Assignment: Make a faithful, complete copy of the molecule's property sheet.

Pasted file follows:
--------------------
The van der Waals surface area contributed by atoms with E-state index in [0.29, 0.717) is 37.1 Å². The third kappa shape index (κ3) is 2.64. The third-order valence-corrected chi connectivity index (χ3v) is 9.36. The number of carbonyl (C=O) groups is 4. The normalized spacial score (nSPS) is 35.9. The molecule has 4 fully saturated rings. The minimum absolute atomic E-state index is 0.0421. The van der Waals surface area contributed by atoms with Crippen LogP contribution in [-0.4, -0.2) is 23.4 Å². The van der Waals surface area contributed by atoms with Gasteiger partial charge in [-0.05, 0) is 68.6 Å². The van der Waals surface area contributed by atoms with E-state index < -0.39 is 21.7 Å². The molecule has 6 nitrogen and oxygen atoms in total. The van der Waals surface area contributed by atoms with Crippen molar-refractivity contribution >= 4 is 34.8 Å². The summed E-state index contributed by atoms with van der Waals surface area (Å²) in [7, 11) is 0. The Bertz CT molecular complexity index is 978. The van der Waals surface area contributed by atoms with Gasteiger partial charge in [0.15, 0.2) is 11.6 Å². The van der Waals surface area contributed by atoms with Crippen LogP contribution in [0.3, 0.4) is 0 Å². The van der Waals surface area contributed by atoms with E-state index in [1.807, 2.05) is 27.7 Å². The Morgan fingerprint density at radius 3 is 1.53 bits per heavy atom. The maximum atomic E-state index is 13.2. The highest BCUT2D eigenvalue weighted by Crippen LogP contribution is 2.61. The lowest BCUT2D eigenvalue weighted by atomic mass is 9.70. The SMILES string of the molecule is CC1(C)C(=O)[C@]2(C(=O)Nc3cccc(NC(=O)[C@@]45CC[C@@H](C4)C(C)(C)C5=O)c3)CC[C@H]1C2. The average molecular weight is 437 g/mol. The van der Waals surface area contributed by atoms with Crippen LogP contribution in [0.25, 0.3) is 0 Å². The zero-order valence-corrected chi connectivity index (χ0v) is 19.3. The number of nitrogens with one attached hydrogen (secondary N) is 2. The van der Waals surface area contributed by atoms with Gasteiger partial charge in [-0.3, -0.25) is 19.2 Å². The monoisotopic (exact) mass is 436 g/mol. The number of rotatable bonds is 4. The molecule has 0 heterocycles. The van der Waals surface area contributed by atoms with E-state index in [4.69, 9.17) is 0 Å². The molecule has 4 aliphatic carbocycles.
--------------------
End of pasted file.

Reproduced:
The van der Waals surface area contributed by atoms with E-state index in [0.29, 0.717) is 37.1 Å². The third kappa shape index (κ3) is 2.64. The third-order valence-corrected chi connectivity index (χ3v) is 9.36. The number of carbonyl (C=O) groups is 4. The normalized spacial score (nSPS) is 35.9. The molecule has 4 fully saturated rings. The minimum absolute atomic E-state index is 0.0421. The van der Waals surface area contributed by atoms with Crippen LogP contribution in [-0.4, -0.2) is 23.4 Å². The van der Waals surface area contributed by atoms with Gasteiger partial charge in [-0.05, 0) is 68.6 Å². The van der Waals surface area contributed by atoms with E-state index < -0.39 is 21.7 Å². The molecule has 6 nitrogen and oxygen atoms in total. The van der Waals surface area contributed by atoms with Crippen molar-refractivity contribution >= 4 is 34.8 Å². The summed E-state index contributed by atoms with van der Waals surface area (Å²) in [7, 11) is 0. The Bertz CT molecular complexity index is 978. The van der Waals surface area contributed by atoms with Gasteiger partial charge in [0.15, 0.2) is 11.6 Å². The van der Waals surface area contributed by atoms with Crippen LogP contribution in [0.3, 0.4) is 0 Å². The van der Waals surface area contributed by atoms with E-state index in [1.807, 2.05) is 27.7 Å². The Morgan fingerprint density at radius 3 is 1.53 bits per heavy atom. The maximum atomic E-state index is 13.2. The highest BCUT2D eigenvalue weighted by Crippen LogP contribution is 2.61. The lowest BCUT2D eigenvalue weighted by atomic mass is 9.70. The SMILES string of the molecule is CC1(C)C(=O)[C@]2(C(=O)Nc3cccc(NC(=O)[C@@]45CC[C@@H](C4)C(C)(C)C5=O)c3)CC[C@H]1C2. The average molecular weight is 437 g/mol. The van der Waals surface area contributed by atoms with Crippen LogP contribution in [0.25, 0.3) is 0 Å². The zero-order valence-corrected chi connectivity index (χ0v) is 19.3. The number of nitrogens with one attached hydrogen (secondary N) is 2. The van der Waals surface area contributed by atoms with Gasteiger partial charge in [-0.3, -0.25) is 19.2 Å². The monoisotopic (exact) mass is 436 g/mol. The number of rotatable bonds is 4. The molecule has 0 heterocycles. The van der Waals surface area contributed by atoms with E-state index in [4.69, 9.17) is 0 Å². The molecule has 4 aliphatic carbocycles.